Byron De La Beckwith

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Byron De La Beckwith
Byron De La Beckwith.jpg
De La Beckwith speaks to reporters while being led out of the New Orleans criminal district court, September 1973
Born(1920-11-09)November 9, 1920
DiedJanuary 21, 2001(2001-01-21) (aged 80)
OccupationSalesman
Criminal statusDeceased
Conviction(s)Murder
Criminal penaltyLife imprisonment

Byron De La Beckwith Jr. (November 9, 1920 – January 21, 2001) was an American murderer, white supremacist and member of the Ku Klux Klan from Greenwood, Mississippi. He murdered the civil rights leader Medgar Evers on June 12, 1963. Two trials in 1964 on that charge, with all-white Mississippi juries, resulted in hung juries. In 1994, he was tried by the state in a new trial based on new evidence. He was convicted of murder and sentenced to life in prison.

Early life and career[edit]

De La Beckwith was born in Colusa, California, the son of Byron De La Beckwith Sr., who was the town's postmaster and Susan Southworth Yerger.[1] His father died of pneumonia when he was 5.[2][page needed] One year later, he and his mother settled in Greenwood, Mississippi, to be near family. His mother died of lung cancer when he was 12 years old,[3] leaving him orphaned. He was raised by his maternal uncle William Greene Yerger and his wife.[3] He was related by marriage to the socialist author Upton Sinclair, and attended the prestigious southern prep school in Bell Buckle, Tennessee called The Webb School.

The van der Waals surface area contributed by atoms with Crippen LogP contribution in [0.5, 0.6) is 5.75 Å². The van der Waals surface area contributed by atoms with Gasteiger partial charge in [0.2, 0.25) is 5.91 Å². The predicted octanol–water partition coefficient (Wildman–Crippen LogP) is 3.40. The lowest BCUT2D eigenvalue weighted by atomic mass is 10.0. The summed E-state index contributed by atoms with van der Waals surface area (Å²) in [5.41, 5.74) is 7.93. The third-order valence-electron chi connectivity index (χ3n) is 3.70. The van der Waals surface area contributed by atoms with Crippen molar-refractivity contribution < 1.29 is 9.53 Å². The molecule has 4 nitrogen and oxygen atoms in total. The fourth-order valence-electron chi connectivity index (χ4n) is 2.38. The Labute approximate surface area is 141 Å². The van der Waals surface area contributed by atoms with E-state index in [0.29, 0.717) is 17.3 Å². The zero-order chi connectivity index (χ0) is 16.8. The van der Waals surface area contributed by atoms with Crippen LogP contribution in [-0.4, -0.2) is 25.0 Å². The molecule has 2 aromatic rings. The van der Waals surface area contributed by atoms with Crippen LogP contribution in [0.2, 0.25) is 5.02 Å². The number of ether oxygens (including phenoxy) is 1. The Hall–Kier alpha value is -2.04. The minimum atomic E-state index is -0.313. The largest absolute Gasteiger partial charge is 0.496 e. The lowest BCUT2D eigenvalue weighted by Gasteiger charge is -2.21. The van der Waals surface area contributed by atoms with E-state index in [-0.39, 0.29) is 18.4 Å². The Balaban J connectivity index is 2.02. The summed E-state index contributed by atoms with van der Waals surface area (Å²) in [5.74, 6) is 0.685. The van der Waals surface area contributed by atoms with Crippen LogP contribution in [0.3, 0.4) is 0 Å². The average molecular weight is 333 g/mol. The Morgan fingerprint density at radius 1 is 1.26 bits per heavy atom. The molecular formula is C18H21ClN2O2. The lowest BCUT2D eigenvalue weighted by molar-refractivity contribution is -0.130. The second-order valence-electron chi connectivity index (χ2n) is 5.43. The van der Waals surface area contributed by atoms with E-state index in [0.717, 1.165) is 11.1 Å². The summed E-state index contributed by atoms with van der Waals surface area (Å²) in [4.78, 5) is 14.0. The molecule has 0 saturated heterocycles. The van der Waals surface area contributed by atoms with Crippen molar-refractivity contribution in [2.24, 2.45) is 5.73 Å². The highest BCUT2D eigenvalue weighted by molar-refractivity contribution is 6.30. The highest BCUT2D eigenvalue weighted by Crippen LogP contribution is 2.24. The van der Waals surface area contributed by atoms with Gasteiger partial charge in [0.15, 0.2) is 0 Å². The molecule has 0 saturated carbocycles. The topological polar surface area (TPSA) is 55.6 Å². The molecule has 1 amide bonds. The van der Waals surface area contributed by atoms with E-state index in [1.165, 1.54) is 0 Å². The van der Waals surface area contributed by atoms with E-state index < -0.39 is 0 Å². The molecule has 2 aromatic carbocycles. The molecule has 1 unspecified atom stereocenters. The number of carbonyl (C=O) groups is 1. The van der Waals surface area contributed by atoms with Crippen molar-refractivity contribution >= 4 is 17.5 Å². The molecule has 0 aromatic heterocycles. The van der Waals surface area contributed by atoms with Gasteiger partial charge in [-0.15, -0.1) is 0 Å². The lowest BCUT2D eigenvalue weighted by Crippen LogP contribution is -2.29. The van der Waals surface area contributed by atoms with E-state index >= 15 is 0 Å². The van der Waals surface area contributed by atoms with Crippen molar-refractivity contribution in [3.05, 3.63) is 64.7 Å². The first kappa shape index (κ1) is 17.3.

In January 1942, De La Beckwith enlisted in the U.S. Marine Corps, serving as a machine gunner in the Pacific theater of World War II. He fought in the Battle of Guadalcanal and was shot in the waist during the Battle of Tarawa.[4] He was honorably discharged in August 1945.

After serving in the Marine Corps, De La Beckwith moved to Providence, Rhode Island, where he married Mary Louise Williams.[3] The couple relocated to Mississippi, where they settled in his hometown of Greenwood. They had a son together, Delay De La Beckwith. De La Beckwith and Williams divorced, and he later married Thelma Lindsay Neff.[1]

De La Beckwith worked as a salesman for most of his life, selling tobacco, fertilizer, wood stoves, and other goods.[1] In 1954, following the United States Supreme Court ruling in Brown v. Board of Education that segregated public schools were unconstitutional, he joined his local White Citizens' Council, and was also a member of the Ku Klux Klan.

Murder of Medgar Evers[edit]

De La Beckwith's rifle which he used to kill Evers

On June 12, 1963, at age 42, De La Beckwith murdered NAACP and civil rights leader Medgar Evers shortly after the activist arrived home in Jackson. Beckwith had positioned himself across the street with a rifle, and he shot Evers in the back.[5] Evers died an hour later, aged 37. Myrlie Evers, his wife, and his three children, James, Reena, and Darrell Evers, were home at the time of the assassination. Their son Darrell recalled the night: "We were ready to greet him, because every time he came home it was special for us. He was traveling a lot at that time. All of a sudden, we heard a shot. We knew what it was."[6]

Trials[edit]